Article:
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This is my weekend toy, a Spansion/Cypress fl256saif00 (S25FL256S), a 32MB SPI module. This chip is salvaged from a Cisco EPC3928 Docsis 3.0 Modem Router (2012).


S25FL256S on breakout board


The (first) challenge was to be able to remove it from the donor PCB without damage it and to solder it on a breakout board, just for practice. This seems to be successful so far, nice result. Pretty good for just a first-timer. Because of this result, I just thinking of reusing it with use of a MCU.


I have downloaded the datasheet (it is huge!) and also found a library to create a filesystem on it. However, there are some questions, because this chip is not new and there are several memory protection methods described in the datasheet. I cannot figure out whether it is temporary (active when used inside application) or permanent (forever). For example write protection on some memory areas. I will spend some time on it and want to know for sure, that is not unusable by protection (thus a waste of time), for example impossible to reformat and write data/files to it. It must be fun, no frustration ;-)


So my question/doubts (before I start this investigation/journey) are:

  • Is it possible when it is protected to unlock the protection by reformat/clear the whole flash memory? Can I reuse it anyway?
  • In the datasheet, there are several packages, except mine (see picture above). There is a 16-lead SOIC displayed that match the pins however not the size (width), is this actually the same?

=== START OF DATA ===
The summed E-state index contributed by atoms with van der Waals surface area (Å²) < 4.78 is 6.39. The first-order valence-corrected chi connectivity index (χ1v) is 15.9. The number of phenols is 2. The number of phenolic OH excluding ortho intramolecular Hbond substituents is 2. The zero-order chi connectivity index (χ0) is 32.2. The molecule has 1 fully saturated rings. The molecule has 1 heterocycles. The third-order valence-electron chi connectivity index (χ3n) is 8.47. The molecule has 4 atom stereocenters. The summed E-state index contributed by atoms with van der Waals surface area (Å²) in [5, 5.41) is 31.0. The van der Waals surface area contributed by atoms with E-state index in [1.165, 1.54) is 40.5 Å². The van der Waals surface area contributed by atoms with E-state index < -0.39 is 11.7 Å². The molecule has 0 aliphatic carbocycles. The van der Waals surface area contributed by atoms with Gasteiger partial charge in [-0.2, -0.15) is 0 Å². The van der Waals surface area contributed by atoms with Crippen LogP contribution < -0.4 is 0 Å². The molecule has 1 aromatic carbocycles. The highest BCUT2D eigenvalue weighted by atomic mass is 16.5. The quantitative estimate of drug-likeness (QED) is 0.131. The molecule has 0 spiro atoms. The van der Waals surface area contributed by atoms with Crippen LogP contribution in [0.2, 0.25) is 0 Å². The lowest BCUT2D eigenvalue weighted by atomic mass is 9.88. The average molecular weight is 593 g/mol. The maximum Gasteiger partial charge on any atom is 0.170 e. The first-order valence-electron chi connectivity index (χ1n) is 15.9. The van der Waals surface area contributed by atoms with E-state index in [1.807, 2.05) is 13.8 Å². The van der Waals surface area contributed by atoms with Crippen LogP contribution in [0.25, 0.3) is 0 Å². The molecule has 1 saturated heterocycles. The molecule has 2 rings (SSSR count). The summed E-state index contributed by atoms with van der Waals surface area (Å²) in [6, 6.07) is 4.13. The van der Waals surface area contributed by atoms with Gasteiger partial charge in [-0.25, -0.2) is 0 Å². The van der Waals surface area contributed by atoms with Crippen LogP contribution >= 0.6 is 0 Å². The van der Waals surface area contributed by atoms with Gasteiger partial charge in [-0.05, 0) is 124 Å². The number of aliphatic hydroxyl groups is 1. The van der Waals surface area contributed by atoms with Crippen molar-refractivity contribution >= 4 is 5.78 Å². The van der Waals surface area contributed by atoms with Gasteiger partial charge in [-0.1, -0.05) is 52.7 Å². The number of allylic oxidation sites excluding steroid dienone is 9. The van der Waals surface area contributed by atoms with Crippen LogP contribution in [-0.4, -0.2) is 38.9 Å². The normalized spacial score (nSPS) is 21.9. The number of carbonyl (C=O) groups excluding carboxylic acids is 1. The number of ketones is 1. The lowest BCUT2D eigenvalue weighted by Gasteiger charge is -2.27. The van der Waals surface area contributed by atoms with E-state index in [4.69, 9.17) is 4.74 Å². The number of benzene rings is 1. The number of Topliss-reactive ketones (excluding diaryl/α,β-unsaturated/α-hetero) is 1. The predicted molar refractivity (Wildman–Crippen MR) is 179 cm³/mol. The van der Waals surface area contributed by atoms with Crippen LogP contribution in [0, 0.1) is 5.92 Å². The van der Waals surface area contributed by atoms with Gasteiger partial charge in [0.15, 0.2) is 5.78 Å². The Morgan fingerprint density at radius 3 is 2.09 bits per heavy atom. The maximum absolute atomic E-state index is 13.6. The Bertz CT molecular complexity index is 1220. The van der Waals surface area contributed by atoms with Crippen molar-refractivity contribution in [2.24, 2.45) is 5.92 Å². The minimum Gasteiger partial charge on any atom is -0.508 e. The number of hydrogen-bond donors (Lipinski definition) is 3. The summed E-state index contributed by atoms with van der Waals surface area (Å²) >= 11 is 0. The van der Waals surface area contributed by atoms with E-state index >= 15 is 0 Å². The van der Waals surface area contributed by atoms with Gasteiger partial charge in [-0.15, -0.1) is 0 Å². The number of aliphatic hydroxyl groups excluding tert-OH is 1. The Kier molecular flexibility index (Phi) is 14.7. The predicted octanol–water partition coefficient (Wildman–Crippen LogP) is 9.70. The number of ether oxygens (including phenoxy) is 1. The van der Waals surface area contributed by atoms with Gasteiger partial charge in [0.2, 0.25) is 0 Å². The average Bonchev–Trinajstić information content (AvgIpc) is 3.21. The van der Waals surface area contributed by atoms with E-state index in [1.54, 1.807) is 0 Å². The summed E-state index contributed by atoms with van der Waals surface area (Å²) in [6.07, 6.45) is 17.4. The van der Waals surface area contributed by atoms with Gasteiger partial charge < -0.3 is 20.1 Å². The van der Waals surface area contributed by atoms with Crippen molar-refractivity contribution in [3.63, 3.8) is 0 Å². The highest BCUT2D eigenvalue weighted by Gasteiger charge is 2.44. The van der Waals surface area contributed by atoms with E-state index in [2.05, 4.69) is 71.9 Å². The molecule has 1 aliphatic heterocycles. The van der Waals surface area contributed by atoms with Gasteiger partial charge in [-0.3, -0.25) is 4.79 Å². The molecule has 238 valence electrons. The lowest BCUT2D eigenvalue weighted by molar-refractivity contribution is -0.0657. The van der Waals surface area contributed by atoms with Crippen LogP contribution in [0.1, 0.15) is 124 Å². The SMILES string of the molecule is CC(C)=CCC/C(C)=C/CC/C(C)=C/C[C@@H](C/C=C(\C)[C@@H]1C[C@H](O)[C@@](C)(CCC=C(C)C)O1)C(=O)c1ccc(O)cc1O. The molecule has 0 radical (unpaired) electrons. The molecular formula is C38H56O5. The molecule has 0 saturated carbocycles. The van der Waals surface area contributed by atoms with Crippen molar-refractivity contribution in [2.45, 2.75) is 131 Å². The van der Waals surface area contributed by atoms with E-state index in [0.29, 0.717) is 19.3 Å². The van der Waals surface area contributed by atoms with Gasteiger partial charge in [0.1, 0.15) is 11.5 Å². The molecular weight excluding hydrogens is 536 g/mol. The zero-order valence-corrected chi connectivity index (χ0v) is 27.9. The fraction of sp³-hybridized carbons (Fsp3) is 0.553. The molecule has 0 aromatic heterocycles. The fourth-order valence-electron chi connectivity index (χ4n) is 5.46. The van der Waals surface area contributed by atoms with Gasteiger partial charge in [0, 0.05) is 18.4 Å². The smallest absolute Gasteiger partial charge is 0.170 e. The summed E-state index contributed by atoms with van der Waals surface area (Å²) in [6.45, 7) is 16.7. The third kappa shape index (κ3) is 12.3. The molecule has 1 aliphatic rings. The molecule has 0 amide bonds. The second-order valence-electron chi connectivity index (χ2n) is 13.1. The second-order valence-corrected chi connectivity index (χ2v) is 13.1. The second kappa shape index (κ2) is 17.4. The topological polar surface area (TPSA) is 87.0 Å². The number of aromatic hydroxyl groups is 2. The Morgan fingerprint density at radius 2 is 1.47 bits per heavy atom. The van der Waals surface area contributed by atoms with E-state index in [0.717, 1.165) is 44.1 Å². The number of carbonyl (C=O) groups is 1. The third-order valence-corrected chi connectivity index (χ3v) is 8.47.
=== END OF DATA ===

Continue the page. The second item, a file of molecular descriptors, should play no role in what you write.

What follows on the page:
Datasheet references:

The datasheets, there are two versions of the same, one branded Spansion and one branded Cypress. I have read that Cypress bought Spansion in 2015, that's the reason there are two brandnames involved. I think I must use the first one, since the IC is labeled with the brand "Spansion" and module is of a device of 2012.

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  • \$\begingroup\$ It looks like if the password protection is set, there is no way to erase it or disable it. This means that you wont be able to write any data. \$\endgroup\$ – BeB00 Apr 6 '18 at 23:10
  • \$\begingroup\$ See comment at your answer. \$\endgroup\$ – Codebeat Apr 7 '18 at 0:34
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From comment: If the Password Protection is set, there is no way to remove it or change the password, as detailed on page 63 of the cypress doc

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  • \$\begingroup\$ Thanks for pointing out, read it take some time, skip the whole idea. As far I can understand, the both versions explain later on (with use of many words and differently) that you can protect it, by: - boot code (optional) - permanent setting and cannot be changed. I think Cisco will go for the last one so they use a password (to be able to flip the ppb-flag to 1) to be able to update the firmware. I don't think it is worth to spend hours on this and hopefully suspect they did by boot code. Besides, it is kinda strange the chip only supports protection on writing. \$\endgroup\$ – Codebeat Apr 7 '18 at 0:29

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